Finding America’s Lost Horizon the late 1930s, Depression-weary Americans turned to a movie (based upon the James Hilton novel), Lost Horizon, about a hidden Himalayan paradise, Shangri-La. In the 2000s, anxious Americans turned to Lost, a sophisticated sci-fi mystery television show set on a hidden island. As Lost’s Mr. Eko warns, we shouldn’t mistake coincidence for fate. Still…

There’s more than escapism to the popularity of Lost and Lost Horizon. Both stories call upon the yearning for freedom and for solidarity among a people challenged by divisive circumstances and their own irascibility. Freedom and solidarity aren’t idle fantasies. America was founded upon their possibility.

Storytellers have long understood that character is best revealed in crisis. Just think of the Epic of Gilgamesh or the Iliad and Odyssey. Our contemporary economic, political and environmental crises are producing just such character-revealing moments. Conservatives want to turn back the clock to some imagined paradisiacal past. Progressives want to do what their name implies, move onward through the fog.

This tug-of-war in time has always been a part of our culture, if not every culture. It is certainly represented in both Lost and Lost Horizon. Both tales are marked by conflict between characters who want to press forward and those who want to go backward.

In recent decades, the backward-tugging team is winning. The rise of the Right has pulled the nation further and further from its true horizon. Fear, retrenchment and retreat have weakened the promise of popular democracy, of freedom and empathic solidarity.

Continue reading “Finding America’s Lost Horizon”

Prairie Humanism: The (Just Now) Emerging Progressive Movement

OB-BarnRaising-600To date, there is no authentic, 21st Century progressive movement. Those may be fightin’ words to some, but I think they’re true. The contemporary progressive resistance arose in response to a consolidation of neo-liberal, authoritarian power, maybe just in the nick of time. The resistance knows what it resists; it’s less articulate about its own vision of a progressive future.

Our collective actions have the feel of an anti-colonialist movement. Metaphorically at least, it helps to look at the advances of the Right as an imperialistic, re-colonization of America. We resist the Right with a defensive action. We lack an effective offensive, though, because we don’t have a shared sense of where we want to lead America.

Recently, there are signs that the resistance is maturing into an authentic progressive movement. Author and organizer Zack Exley’s Huffington Post piece, The New Right’s Secret Sauce, called attention to our missing worldview while pointing to the Right’s shared vision as the source of its strength. Arianna Huffington has selected Jeremy Rifkin’s fine new book, The Empathic Civilization, as her book of the month. Rifkin has penned condensed versions in recent published essays.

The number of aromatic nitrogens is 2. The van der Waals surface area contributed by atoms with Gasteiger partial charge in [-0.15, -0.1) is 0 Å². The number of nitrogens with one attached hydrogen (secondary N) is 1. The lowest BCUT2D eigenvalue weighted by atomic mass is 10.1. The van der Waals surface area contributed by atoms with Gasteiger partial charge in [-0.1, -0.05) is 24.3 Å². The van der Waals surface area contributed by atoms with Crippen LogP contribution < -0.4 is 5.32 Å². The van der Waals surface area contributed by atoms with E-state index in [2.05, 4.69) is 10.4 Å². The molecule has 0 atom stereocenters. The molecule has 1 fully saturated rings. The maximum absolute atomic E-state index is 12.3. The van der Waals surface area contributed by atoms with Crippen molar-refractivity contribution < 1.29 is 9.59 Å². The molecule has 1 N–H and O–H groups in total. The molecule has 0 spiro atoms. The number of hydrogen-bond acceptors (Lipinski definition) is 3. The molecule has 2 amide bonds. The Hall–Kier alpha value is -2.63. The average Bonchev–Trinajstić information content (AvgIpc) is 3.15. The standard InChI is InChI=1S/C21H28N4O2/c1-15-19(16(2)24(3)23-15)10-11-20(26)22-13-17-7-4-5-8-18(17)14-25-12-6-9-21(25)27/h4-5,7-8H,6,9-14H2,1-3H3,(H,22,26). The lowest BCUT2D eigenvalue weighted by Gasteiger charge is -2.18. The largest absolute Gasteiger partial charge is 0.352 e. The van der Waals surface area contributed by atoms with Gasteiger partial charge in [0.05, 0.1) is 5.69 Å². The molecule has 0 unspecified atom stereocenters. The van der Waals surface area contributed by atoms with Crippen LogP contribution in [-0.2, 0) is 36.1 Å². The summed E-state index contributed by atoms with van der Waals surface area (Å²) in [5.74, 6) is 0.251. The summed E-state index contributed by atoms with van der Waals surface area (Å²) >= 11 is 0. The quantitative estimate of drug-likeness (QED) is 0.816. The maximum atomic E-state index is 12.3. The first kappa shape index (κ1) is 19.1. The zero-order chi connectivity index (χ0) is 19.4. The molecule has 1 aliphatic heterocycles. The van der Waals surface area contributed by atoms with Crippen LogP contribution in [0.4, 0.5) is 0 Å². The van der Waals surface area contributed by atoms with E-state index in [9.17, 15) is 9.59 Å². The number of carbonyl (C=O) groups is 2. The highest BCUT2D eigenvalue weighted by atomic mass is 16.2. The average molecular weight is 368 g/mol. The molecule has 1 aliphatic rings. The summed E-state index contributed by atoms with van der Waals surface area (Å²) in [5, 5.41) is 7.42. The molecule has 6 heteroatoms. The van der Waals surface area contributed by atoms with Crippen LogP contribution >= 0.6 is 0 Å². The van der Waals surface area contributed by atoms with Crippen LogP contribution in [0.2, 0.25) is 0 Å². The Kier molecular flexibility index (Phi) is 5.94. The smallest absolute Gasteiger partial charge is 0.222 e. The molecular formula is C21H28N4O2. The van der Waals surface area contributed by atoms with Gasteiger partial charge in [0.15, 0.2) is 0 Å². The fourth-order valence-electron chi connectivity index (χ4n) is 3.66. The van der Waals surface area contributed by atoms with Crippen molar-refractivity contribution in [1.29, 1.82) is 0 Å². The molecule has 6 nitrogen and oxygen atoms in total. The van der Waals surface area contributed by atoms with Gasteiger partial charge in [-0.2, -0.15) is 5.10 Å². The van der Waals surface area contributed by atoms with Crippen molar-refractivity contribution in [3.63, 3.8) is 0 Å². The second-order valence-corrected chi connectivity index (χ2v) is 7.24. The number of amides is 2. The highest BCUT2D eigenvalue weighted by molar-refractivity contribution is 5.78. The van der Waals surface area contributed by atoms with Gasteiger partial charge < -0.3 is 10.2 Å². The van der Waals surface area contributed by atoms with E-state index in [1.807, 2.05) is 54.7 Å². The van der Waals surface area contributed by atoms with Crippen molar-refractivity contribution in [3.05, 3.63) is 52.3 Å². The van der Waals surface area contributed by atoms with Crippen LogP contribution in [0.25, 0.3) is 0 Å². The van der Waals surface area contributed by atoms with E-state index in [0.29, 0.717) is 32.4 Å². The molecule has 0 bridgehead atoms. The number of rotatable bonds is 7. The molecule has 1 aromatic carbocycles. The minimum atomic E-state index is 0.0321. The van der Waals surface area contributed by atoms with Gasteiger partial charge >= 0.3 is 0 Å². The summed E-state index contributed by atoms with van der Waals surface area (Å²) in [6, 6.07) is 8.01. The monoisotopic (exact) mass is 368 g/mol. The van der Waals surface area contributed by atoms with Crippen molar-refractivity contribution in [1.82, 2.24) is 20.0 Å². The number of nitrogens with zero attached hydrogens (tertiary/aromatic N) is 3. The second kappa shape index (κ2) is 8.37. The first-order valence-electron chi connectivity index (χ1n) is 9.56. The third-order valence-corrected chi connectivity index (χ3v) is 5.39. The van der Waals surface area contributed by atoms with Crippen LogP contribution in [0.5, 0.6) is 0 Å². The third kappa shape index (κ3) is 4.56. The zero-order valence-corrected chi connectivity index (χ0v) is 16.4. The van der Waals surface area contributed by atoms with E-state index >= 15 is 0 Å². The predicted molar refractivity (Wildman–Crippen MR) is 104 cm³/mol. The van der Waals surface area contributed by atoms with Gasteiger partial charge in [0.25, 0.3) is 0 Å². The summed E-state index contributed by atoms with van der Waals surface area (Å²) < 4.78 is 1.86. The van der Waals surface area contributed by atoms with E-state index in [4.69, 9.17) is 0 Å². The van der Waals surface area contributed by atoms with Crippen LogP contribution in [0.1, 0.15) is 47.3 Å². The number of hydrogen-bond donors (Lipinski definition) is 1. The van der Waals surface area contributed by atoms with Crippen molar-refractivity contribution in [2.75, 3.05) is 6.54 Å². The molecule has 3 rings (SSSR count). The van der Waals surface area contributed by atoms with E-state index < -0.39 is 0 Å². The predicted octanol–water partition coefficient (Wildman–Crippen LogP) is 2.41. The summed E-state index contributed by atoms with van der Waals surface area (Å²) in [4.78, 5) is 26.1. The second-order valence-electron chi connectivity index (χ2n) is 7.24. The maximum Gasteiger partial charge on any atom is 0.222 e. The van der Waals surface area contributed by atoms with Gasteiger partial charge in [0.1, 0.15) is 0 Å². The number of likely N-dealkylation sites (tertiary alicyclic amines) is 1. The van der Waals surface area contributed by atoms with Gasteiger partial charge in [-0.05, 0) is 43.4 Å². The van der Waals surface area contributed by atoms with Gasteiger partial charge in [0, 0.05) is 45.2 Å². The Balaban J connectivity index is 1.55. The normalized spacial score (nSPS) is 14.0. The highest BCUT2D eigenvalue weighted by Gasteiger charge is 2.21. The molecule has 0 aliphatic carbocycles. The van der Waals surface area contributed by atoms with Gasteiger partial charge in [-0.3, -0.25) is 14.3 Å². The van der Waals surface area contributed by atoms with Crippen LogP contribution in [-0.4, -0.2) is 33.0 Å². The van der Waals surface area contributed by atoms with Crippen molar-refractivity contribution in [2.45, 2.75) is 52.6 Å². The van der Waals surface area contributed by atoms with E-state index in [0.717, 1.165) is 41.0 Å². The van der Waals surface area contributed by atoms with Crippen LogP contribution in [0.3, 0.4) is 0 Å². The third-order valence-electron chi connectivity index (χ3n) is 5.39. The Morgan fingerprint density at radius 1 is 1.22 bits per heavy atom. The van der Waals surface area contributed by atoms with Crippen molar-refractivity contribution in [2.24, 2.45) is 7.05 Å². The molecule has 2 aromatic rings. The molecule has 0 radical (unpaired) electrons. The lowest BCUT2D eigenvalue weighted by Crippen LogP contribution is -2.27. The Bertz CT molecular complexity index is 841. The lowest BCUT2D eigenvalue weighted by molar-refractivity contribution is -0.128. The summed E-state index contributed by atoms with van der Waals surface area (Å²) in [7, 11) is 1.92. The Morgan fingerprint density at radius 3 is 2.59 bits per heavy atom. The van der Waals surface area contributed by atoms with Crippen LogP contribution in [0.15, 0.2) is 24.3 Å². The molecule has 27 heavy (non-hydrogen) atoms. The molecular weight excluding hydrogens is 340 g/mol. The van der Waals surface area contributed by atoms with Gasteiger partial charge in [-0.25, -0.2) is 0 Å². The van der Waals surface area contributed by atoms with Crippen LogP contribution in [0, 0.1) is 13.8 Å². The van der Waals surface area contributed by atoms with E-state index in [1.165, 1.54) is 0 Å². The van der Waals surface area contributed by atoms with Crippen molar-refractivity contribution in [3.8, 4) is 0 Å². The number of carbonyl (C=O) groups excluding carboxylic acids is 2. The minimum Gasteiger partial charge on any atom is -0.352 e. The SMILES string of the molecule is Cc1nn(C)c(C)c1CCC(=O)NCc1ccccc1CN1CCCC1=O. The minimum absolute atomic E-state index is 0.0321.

Jeffrey Feldman has approached the problem in many ways, most recently in his work on corporatism. I’ve tried to do my part, beginning with my book, The Politics of Deceit, and in the series, “The Promise of Popular Democracy: Origins”; “Part II: Solidarity of the Shaken”; “Part III: The Promise”.

Most recently, I’ve employed the term prairie humanism to refer to a moral vision deeply embedded in the American grain. It refers to a committed and attentive neighborliness, to an understanding that we are responsible for ourselves AND for one another. I’ve spent a lifetime among folk of the West/Southwest. They’ll break their backs to help a neighbor in need; but, as individualists, they want others to mind their own business, too.

Exley captures the economic and political implications of this spirit when he writes of the balance between individualism and cooperation:

It is the tradition of Franklin, Washington, Adams, Jefferson, Madison and so many others who saw no contradiction between individual and collective enterprise. That tradition was suppressed through the rise of big capital after the Civil War, and then it was forgotten forever when the left was flooded by European Technocrats, Communists, Socialists and Fascists in the 20th century.

Continue reading “Prairie Humanism: The (Just Now) Emerging Progressive Movement”

Be Like Me. Or Else.

Glenn's DimeBrother, can you spare a dime?

If you still have one, look on the back of the coin where it says “e pluribus unum” (out of many, one) and ask yourself this question: Why do many Americans seem to translate the Latin as “be like me or else”?

This grand contradiction in the land of freedom – liberty means an imperative to conform – came to mind last week as the Texas State Board of Education met to set standards for social studies textbooks. Janie Brittain, a conservative activist, urged the elimination of progressive leaders from the texts and said:

We need to be teaching, in our schools, our form of government versus socialism, because it’s the difference between tyranny and freedom.

Asked if she wanted to indoctrinate students, Brittain responded:

If you want to say we’re indoctrinating, then yes, we want to indoctrinate students in the American form of government.

You’ll be tempted to shake your head again at those darned Texans, but beware. “Be Like Me or Else” is a pervasive motivation, among conservatives and some progressives, too.

Brittain, and many who share her politics, can’t see the contradiction because in her worldview it’s not a contradiction at all. Freedom has meaning for her only within a context of conformity to a set of authoritarian practices.

The “be like me” phenomenon is deeply ingrained in the human psyche. Tribal solidarity and security was built upon judgments of the similar and the dissimilar. Familiarity doesn’t breed contempt; it breeds trust of an exclusivist sort.

The great promise of America, though, emerged from its unique historical circumstance: it was to be a nation of extraordinary diversity, peopled by the folk of many nations, religions, cultural traditions, and skin colors. It is the potential creative possibilities of diversity that gives American democracy its kick.

Continue reading “Be Like Me. Or Else.”